Additionally, have a location map handy for your PAs, including small sets or those you don't think would need explaining. ie: Know locations of parking, bathrooms, holding, crafty, and every single other department is going to be staged/located. This way, when people arrive, they're not having to move things around 5 times because no one told them where they belonged.
Trash bags, first aid kits...enough utensils for all meals/cast/crew, toilet paper...tarp to protect equipment from pop up storms if outdoors, bug spray, sun screen...If it rains two days before your shoot, more than likely you will have to deal with mosquitoes. There is nothing like holding a boom pole while fighting off flying insects.
Derek Allison, Director
While the planning stage is very important, we all know things don't always go according to plan, and that's why it's important to practice good communication. In my opinion there's never enough emails you can send a potential cast/crew, and there's never been anyone that's told me "That's more information than I needed." People appreciate communication; especially actors - who are typically the last to know.
One particular fond memory in my early career involved a 48hr film festival set with two co-directors. After an already long day, as these competitions are, and while basking under the hot Texas sun for several hours with effects makeup on, I was at a loss as to why we were not moving forward. Directors were busy talking. My fellow cast-mate was suffering from dehydration. Eventually I spoke up and asked what was going on.
They turned to me and said, "Oh. You guys can take a break. We're about to move to the next scene."
Which is good information to have - ten minutes ago - after the last take.
Sets run smoothly when everyone is on the same page.
PRO TIP: Invest in walkies.
If you're working with no budget, odds are you're still gaining a lot of experience, and you probably shouldn't come out the gate thinking you're Spielberg - or worse - Malick. While we made it clear earlier that you MUST have a vision when it comes to fulfilling your project, another important thing to keep in mind is that you're not the only creative on the film, and it's invaluable that you utilize them as much as possible. While every film, from no budget to Hollywood budget, has it's fair share of collaboration, I'd argue that within the former it's even more essential to rely on your peers.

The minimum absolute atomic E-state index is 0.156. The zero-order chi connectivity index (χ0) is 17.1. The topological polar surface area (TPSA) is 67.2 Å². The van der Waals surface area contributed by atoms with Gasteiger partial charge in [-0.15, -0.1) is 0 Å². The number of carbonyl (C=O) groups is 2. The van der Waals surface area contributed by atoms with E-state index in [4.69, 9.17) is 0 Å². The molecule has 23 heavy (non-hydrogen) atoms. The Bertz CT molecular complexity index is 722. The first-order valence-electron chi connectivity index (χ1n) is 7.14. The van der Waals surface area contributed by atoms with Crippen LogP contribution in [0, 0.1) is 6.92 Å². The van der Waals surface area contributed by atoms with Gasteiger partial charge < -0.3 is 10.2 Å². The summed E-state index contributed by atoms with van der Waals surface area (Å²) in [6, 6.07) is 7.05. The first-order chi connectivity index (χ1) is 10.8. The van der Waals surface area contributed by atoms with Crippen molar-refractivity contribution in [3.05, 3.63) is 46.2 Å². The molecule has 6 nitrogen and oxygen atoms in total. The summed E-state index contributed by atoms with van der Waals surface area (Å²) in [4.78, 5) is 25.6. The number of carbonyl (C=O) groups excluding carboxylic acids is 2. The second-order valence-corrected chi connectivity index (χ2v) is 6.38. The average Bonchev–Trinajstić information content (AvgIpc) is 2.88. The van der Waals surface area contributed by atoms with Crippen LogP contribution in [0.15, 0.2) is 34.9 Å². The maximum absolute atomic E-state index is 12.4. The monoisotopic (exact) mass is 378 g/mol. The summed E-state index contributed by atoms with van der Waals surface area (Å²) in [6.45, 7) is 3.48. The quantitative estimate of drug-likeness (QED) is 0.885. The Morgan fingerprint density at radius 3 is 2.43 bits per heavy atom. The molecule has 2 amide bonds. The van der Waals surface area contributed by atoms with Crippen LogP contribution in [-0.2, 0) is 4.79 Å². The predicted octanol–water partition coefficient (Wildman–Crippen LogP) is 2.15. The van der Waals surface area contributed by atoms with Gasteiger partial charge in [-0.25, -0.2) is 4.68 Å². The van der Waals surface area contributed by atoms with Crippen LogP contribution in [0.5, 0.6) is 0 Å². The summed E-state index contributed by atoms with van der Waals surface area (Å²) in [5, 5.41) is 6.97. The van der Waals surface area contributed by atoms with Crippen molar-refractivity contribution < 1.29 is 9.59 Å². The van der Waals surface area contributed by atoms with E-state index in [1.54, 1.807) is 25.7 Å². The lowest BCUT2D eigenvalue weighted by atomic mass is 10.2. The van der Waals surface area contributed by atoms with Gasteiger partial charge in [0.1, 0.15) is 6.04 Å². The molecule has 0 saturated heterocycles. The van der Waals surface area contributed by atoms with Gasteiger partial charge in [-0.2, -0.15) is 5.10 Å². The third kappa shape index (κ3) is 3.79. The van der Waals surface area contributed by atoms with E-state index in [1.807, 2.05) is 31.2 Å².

Indy film, after all, is where we see the most originality - and it's important that we continue to nurture that creativity.
Now it's easy to point to the obvious examples of creative collaboration, those that happen between the Director and their DP (La La Land), Stunt Coordinator (Fury Road), Visual Effects Team (Jurassic Park), or Makeup (An American Werewolf in London), but I want to emphasize the oft overlooked collaboration between the director and the actors. While it's second nature to check in with certain departments after completing a take, before moving onto the next shot, on a no budget set I find that 99% of the time the director NEVER checks in with their talent. This is disappointing considering actors and actresses are the most important tool when it comes to telling the story. Take the time to check in with all members of your creative team, but most especially with those people who are in front of the camera. Often times I see directors move on too quickly simply because the shot looked good and the lighting was great, but the actor might still be stumbling upon something within themselves that they want to explore. Acting ain't easy, and settling into a moment might take a second, so don't rush the process and make sure they are happy with how they're dropping in.
Also, If you have time: Try something. Push them in a different direction. See what comes out of them after a little bit of - dare I say it - direction.
9. CREW UP.
Of course, none of what I just said matters unless you actually have a crew to rely on. Anyone who's ever sat through the end credits of a movie can see just how many people it takes to realize a film. What makes you think you can accomplish something similar with only three? Again we can point to the obvious roles that always get filled first: Cinematographer, Sound Operator, and Gaffer. Add the director and actor and you have yourself a typical No Budget film set. No one ever thinks about makeup, hair, wardrobe, props, set design, best boy, etc. etc.